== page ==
Here are some things to consider doing. Some items may not be applicable to you.

Thanksgiving

Also see Travel Relationships

“Some 691,000 children went hungry in America sometime in 2007, while close to one in eight Americans struggled to feed themselves adequately” – msnbc.msn.com

  • Consider donating to a food bank or other charity, e.g., Feeding America
  • Consider offering to help at a homeless shelter or similar charity
  • Call relatives and friends to wish them a Happy Thanksgiving and to see how they’re doing
  • Consider watching a local parade

If you can’t afford enough food for your family:

If you are hosting a Thanksgiving gathering and/or meal:

  • Include your children in as much of the planning, preparations and hosting as feasible
  • Consider serving an entree other than turkey or other meat entrees
  • Consider inviting people you know who may not be able to join their family for Thanksgiving
  • Ask guests if they have any special dietary needs
  • If a guest offers to help or bring something, try to accept their offer – it will make them feel good to be able to help
  • If there will be children, try to make available food that children like and can eat without assistance
  • Try to provide vegetarian and low calorie options
  • Try to do most of your shopping well ahead of time, e.g., a week prior Thanksgiving is America’s peak day for home-cooking fires – health.com
  • If you’re considering deep-frying the turkey, be aware that after doing testing, Underwriters Laboratories decided to not certify any turkey fryers (see their safety tips at Underwriters Laboratories)
  • Consider asking guests to bring a side dish, salad or dessert, etc.
  • Consider borrowing extra plates, dishes, glasses, etc. (consider asking friends who are going out of town for Thanksgiving)
  • If your dining room table is too small to accommodate your expected guests, consider putting smaller tables next to the table, having guests serve themselves before they sit at the table, set up several dining areas, and/or, sit outside
  • Consider serving food buffet style so guests will be able to more easily serve themselves the items they would like in the amounts they would like – it also allows for more mingling
  • Plan to do as much preparation as feasible the day before, e.g., cut up/peel food
  • If you have a small kitchen, consider preparing some of the menu items in advance
  • Provide an easy way for guests to recycle items
  • Take photos and/or video
  • If some of your guests don’t know other guests, be sure to introduce them to each other and consider getting all of your guests together at one time to do introductions and other remarks
  • Encourage your guests to get some exercise after the meal, e.g.:
    • Go for a walk
    • Play flag football
    • Play catch (e.g., football, baseball, Frisbee)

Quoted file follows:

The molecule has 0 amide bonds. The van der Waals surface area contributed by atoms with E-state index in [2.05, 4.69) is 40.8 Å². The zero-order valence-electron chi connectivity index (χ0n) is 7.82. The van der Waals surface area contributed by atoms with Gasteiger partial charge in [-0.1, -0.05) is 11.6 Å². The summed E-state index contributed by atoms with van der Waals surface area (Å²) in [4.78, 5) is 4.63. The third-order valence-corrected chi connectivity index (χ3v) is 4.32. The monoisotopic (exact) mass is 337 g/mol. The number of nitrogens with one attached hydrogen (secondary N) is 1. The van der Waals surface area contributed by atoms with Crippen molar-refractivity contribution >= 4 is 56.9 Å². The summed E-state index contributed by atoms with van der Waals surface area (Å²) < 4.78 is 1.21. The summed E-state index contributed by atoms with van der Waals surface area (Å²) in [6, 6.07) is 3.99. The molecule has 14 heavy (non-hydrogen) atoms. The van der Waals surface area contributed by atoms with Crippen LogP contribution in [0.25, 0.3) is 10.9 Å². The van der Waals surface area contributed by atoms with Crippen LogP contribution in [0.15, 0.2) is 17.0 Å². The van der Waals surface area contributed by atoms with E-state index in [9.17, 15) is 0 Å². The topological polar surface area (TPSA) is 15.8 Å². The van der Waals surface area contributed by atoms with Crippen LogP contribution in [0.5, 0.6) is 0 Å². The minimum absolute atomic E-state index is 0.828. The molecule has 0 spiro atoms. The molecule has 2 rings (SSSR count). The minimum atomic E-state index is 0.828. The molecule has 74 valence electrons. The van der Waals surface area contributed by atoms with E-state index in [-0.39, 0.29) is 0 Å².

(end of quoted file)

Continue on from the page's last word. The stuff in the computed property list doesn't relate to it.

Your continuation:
• Organize some group activities, e.g.:
    • Storytelling
    • Games
    • Watching family videos
    • Jigsaw puzzle

If you are attending a Thanksgiving gathering and/or meal:

  • Well before, contact the host to determine if you can help with anything
  • Advise the host if you have special dietary needs and offer to bring appropriate items to meet your needs
  • If it is a potluck meal:
    • Try to choose a food item to contribute which will require minimal preparation at the event
    • Try to have your food item in a serving dish or bring a serving dish to use
    • Put your name on the bottom of your serving dish (e.g., on a piece of tape)
  • Plan to take a gift for the host(s)
  • Don’t arrive early and try not to arrive more than 15-30 minutes after the announced start time
  • After arriving, offer to help the host(s), e.g., assisting other guests, setting table, taking photos/video
  • Be aware that excessive consumption of foods like organ meats, shellfish, beef, beer and turkey with gravy might trigger a painful attack of gout, especially in men over 40 and women after menopause – other risky foods may include anchovies, herring, sardines, mushrooms, asparagus, peas, beans, mussels, kidney, liver, heart, brain, sweetbreads, broths, consomme
  • Consider not asking others about politics and personal issues, especially in a group setting
  • If someone asks you about something you don’t feel comfortable discussing, especially in a group setting, consider suggesting that you discuss it later
  • After the meal and/or near the end of the event, offer to help the host(s)
  • Get some exercise, e.g.:
    • Go for a walk
    • Play flag football
    • Play catch (e.g., football, baseball, Frisbee)
    • Jog
  • Afterwards, write a ‘thank you’ note to the host(s)

Expressing gratitude has been found to be good for your health

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